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Date: 06-11-2024

Case Style:

United States of America v. Christopher Victor

Case Number:

Judge: George C. Hanks Jr.

Court: The United States District Court for the Southern District of Texas

Plaintiff's Attorney: The United States Attorney’s Office for Houston

Defendant's Attorney:

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Houston, Texas criminal defense lawyer represented the Defendant charged with being a felon in possession of a converted machine gun

Second felon headed to prison for firearms offense

A 39-year-old man has been sentenced for being a felon in possession of a converted machine gun, announced U.S. Attorney Alamdar S. Hamdani.

Christopher Victor pleaded guilty Aug. 14, 2023, to possessing a loaded .40 caliber pistol which was located under his seat.

U.S. District Judge George C. Hanks Jr. has now ordered Victor to serve 57 months in federal prison to be immediately followed by three years of supervised release. In handing down the sentence, the court noted the violent nature and circumstances of the offense and found Victor had a history of violent conduct, including prior convictions for aggravated assault and possession of a firearm.

Co-conspirator Melvin Wilkins, 41, Houston, pleaded guilty April 7 to unlawful possession of a firearm and was later sentenced to 59 months. At the time of his plea, Wilkins admitted to possessing an AR-15 style rifle between his legs while in the backseat of a vehicle that Victor drove.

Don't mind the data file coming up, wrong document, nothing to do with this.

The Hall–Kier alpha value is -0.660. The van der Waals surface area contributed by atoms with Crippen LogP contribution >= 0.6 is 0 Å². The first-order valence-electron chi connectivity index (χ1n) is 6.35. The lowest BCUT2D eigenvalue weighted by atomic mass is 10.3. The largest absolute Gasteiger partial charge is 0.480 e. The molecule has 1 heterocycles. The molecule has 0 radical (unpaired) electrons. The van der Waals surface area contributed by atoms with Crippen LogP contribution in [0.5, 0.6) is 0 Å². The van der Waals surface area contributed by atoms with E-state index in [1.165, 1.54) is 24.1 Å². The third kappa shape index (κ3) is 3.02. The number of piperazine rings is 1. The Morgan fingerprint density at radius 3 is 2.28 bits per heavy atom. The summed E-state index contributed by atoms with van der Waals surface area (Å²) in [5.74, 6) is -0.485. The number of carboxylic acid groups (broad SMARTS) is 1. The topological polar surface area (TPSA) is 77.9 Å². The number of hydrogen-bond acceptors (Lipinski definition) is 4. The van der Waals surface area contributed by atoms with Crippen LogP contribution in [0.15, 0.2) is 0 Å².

Law enforcement discovered the rifle contained an extra part, which they determined to be a “switch.” A switch is an additional part added to a firearm to convert it into a machinegun or firearm that shoots more than one shot without manual reloading.

The rifle contained one round in the chamber and 74 rounds in the magazine. The safety was set to off and the rifle was in the fire position.

As both a machinegun and short barreled rifle, the firearm requires registration to the possessor in the National Firearms Registration and Transfer Record (NFRTR). Authorities verified the firearm had no serial numbers or identification number printed, engraved or stamped on the lower receiver of the rifle. Wilkins cannot register the firearm in the NFRTR without serial numbers or identifying information.

As convicted felons, federal law prohibits Victor and Wilkins from possessing firearms or ammunition.

Victor and Wilkins will remain in custody pending transfer to a U.S. Bureau of Prisons facility to be determined in the near future.

The Bureau of Alcohol, Tobacco, Firearms and Explosives led the investigation in conjunction with the Texas Department of Public Safety, Southeast Crime Suppression Team and Houston Police Department.

Assistant U.S. Attorney Michael Day prosecuted the case.


Defendant was found guilty and sentenced to 57 months in federal prison to be immediately followed by three years of supervised release

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